The last relocation attempt was made in 1997: at that time, a modern residential block began to be built in the place of the old dormitories of the Timiryazev Agriculture Academy.

A Moscow city government decree ordered that a portion of the new apartments be set aside for the inhabitants of 8 Timiryazevskaya Ul. However, when the new building was completed in 2003, the apartments were sold at market prices. After the 1998 financial crisis, the money invested in the project had been consumed by inflation and so the residents remained where they were.

The residential blocks built during the Khrushchev and early Brezhnev era are old, dilapidated structures with worn out fittings and fixtures. Yet their load bearing walls remain solid. In other words, they are fit for major renovation. Some experts believe that it would be logical not just to renovate them, but also to bring them in line with the current housing standards.

"Live-in Cells for the Workers"

There is extensive European experience in the field. After all, 40-50 years ago, a considerable part of the Old World (mainly socialist countries) was built up with panel apartment blocks. Thus, in eastern Germany, standard six-floor walkups, dubbed "live-in cells for the workers," are a dominant feature of local architecture. In 1990, the reunified Germany had about 2 million prefabricated concrete buildings in its formerly communist East.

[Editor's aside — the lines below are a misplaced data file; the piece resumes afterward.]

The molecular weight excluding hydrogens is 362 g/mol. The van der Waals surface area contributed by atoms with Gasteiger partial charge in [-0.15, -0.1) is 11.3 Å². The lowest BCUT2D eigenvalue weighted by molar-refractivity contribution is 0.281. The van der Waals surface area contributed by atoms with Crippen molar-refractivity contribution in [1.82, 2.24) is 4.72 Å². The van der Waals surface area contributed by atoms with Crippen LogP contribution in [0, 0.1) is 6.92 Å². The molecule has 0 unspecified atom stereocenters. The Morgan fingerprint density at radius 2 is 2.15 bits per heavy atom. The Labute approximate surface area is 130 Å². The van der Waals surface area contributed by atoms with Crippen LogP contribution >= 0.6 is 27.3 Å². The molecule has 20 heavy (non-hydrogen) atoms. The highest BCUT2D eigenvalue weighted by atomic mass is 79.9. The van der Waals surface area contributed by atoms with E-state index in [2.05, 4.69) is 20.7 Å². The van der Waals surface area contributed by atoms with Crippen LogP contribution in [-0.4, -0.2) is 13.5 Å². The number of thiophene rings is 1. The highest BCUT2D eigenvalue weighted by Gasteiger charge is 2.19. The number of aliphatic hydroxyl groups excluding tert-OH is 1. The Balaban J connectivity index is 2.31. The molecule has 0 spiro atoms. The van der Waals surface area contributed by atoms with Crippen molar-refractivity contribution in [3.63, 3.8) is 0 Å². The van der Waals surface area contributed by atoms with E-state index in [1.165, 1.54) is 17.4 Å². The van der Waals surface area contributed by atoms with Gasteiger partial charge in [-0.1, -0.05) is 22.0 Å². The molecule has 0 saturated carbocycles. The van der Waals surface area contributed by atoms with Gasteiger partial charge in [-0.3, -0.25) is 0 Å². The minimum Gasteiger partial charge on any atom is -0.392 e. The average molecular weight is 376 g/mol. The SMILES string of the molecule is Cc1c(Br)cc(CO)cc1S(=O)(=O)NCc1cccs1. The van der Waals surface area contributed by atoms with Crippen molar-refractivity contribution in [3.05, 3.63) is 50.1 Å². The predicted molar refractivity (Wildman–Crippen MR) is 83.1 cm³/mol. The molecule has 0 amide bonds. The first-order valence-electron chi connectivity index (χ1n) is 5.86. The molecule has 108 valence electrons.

Soon after the collapse of socialism, it became clear that panel buildings were a problem. Therefore, between 1990 and 2004, over 250,000 apartments were revamped in Berlin alone. As a result, the German capital even had a surplus of low-budget housing. The technology is well developed: the load bearing structures are reinforced, the balconies and window blocks are reconfigured, and the external walls are insulated

This does not require the long term resettlement of inhabitants. They are "resettled," but only for as long as it takes to remodel an apartment - often not more than four days. It takes three to four months to revamp an entire apartment building. At the final stage, utilities and service lines are replaced. This way, the life span of the buildings can be increased by many decades.